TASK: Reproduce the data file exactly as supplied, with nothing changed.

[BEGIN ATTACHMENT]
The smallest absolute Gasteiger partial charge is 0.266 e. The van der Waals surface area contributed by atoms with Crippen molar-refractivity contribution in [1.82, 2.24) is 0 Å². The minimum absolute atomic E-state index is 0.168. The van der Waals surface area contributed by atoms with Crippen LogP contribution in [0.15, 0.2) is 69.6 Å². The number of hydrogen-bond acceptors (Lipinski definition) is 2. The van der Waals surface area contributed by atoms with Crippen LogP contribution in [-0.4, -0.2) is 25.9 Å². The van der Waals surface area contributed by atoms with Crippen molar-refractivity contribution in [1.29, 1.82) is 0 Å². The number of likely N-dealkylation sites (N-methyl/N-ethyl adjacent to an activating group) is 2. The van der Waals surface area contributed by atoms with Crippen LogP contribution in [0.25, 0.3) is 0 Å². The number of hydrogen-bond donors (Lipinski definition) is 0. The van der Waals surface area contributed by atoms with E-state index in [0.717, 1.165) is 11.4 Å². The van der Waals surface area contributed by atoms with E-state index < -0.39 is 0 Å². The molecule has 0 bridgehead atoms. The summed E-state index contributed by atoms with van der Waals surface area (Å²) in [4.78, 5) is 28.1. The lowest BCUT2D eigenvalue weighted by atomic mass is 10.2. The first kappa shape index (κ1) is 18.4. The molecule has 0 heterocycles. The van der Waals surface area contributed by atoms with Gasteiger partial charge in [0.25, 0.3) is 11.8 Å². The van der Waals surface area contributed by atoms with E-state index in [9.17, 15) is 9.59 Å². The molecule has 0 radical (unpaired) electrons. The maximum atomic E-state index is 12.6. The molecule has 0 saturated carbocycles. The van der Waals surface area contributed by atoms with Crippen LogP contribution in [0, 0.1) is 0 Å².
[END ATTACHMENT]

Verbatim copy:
The smallest absolute Gasteiger partial charge is 0.266 e. The van der Waals surface area contributed by atoms with Crippen molar-refractivity contribution in [1.82, 2.24) is 0 Å². The minimum absolute atomic E-state index is 0.168. The van der Waals surface area contributed by atoms with Crippen LogP contribution in [0.15, 0.2) is 69.6 Å². The number of hydrogen-bond acceptors (Lipinski definition) is 2. The van der Waals surface area contributed by atoms with Crippen LogP contribution in [-0.4, -0.2) is 25.9 Å². The van der Waals surface area contributed by atoms with Crippen molar-refractivity contribution in [1.29, 1.82) is 0 Å². The number of likely N-dealkylation sites (N-methyl/N-ethyl adjacent to an activating group) is 2. The van der Waals surface area contributed by atoms with Crippen LogP contribution in [0.25, 0.3) is 0 Å². The number of hydrogen-bond donors (Lipinski definition) is 0. The van der Waals surface area contributed by atoms with E-state index in [0.717, 1.165) is 11.4 Å². The van der Waals surface area contributed by atoms with E-state index < -0.39 is 0 Å². The molecule has 0 bridgehead atoms. The summed E-state index contributed by atoms with van der Waals surface area (Å²) in [4.78, 5) is 28.1. The lowest BCUT2D eigenvalue weighted by atomic mass is 10.2. The first kappa shape index (κ1) is 18.4. The molecule has 0 heterocycles. The van der Waals surface area contributed by atoms with Gasteiger partial charge in [0.25, 0.3) is 11.8 Å². The van der Waals surface area contributed by atoms with E-state index in [9.17, 15) is 9.59 Å². The molecule has 0 radical (unpaired) electrons. The maximum atomic E-state index is 12.6. The molecule has 0 saturated carbocycles. The van der Waals surface area contributed by atoms with Crippen LogP contribution in [0, 0.1) is 0 Å².